Peterson: The biggest is the effect of the elements. First, you have to think about maintenance in season and out. Second, there are added requirements in terms of the design and installation of equipment (levelness of land; exposure to sun, wind and water; and lighting, including task, ambient and wayfinding). A third difference is in the compact space: Often the outdoor kitchen must be planned into a much smaller footprint and with such a variety of activities taking place in the allowed space.

Gold: You have weather and climate comfort elements to factor into outdoor kitchens that you don’t indoors. Many of the other elements are comparable: effective storage, traffic and appliance planning, coordinating with surroundings and integrating entertainment, for example.

McGowen: Consideration of exposure to sun, strong prevailing winds, sometimes salt-water spray, insect control, weather-resistant finishes for cabinetry and countertops, different plumbing fixtures and appliances, lighting, etc. It’s all different!

Faulk: The biggest challenge is the elements—most notably rain management. You want cabinets that can keep their contents clean and dry throughout the year. We also strongly recommend a drip edge around the entire countertop perimeter. It is important to make sure the countertop does not get hot in the sun and that all materials and finishes are robust and easy to live with. Secondly, the cooking equipment is drastically different outdoors. Grills, smokers and pizza ovens all require different design considerations from typical indoor appliances. Finally, lighting is a particular challenge without an overhead structure, and utilities can be more challenging to route and connect in the outdoor kitchen.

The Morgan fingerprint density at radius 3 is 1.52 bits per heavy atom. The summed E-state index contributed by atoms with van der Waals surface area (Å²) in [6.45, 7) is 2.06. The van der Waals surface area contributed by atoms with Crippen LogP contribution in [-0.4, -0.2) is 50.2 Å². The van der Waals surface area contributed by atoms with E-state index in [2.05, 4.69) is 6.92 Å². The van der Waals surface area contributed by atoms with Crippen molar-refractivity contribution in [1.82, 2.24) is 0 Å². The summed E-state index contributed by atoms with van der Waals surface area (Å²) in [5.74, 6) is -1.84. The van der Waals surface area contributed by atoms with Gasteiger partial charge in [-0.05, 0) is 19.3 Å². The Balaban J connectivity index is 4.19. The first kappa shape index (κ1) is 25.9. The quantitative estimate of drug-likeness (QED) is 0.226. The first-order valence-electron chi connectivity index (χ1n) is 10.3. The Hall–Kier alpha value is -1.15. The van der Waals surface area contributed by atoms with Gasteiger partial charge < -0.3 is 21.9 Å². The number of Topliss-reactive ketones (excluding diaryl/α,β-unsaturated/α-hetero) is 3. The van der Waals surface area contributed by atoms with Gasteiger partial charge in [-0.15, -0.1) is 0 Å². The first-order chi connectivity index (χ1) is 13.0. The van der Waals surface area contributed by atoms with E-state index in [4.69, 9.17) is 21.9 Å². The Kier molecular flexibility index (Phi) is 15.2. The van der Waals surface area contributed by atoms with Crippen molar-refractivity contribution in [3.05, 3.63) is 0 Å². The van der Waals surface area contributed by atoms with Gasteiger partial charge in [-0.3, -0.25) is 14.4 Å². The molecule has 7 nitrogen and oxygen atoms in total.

Land Elements Landscape Architect

How do indoor kitchen design principles apply to the outdoors?
Peterson: They are often compressed, because of the smaller space and the limited storage and work surfaces. Safety principles must be followed, if anything, to a greater degree, as many who gather and “play” around the outdoor kitchen will not be as aware of the risks associated with it.

Gold: It depends on how extensive an outdoor kitchen is being planned. At the very minimum, you’re going to want enough surface area for meal prep and you’re going to want appropriate clearances for appliances.

McGowen: Mostly only principles regarding clearances, minimum counter space beside sinks and cooking appliances, and not obstructing primary walkways.

Faulk: Indoor design principles apply to the outdoor kitchen almost in their entirety. However, an outdoor kitchen is almost always smaller than its indoor counterpart. Some of the minimum space recommendations have to be drastically adjusted, but the important concepts of landing areas and clearances still apply.

Have there been new design principles invented to accommodate weather and kitchen location in relation to the house? What would those principles be?
Peterson: Certainly the need to plan for non-cooks to be designed out of harm’s way particularly near the heat of the cooking area. There also should be principles relating to ventilation as it is so easily impacted by the wind and the relationship of the cooking area to the entertaining/eating space and the house.

Faulk: Landscape design principles are an important part of outdoor kitchen design. The best outdoor kitchens are strong on both the kitchen design and landscape design fronts. You could say merging the two has led to some new principles for designing these spaces, but I think mostly it is a matter of bringing two different disciplines and design principles together.

How does an outdoor kitchen take an indoor designer out of his/her comfort zone?
Peterson: Different codes/requirements relating to the utilities and installation.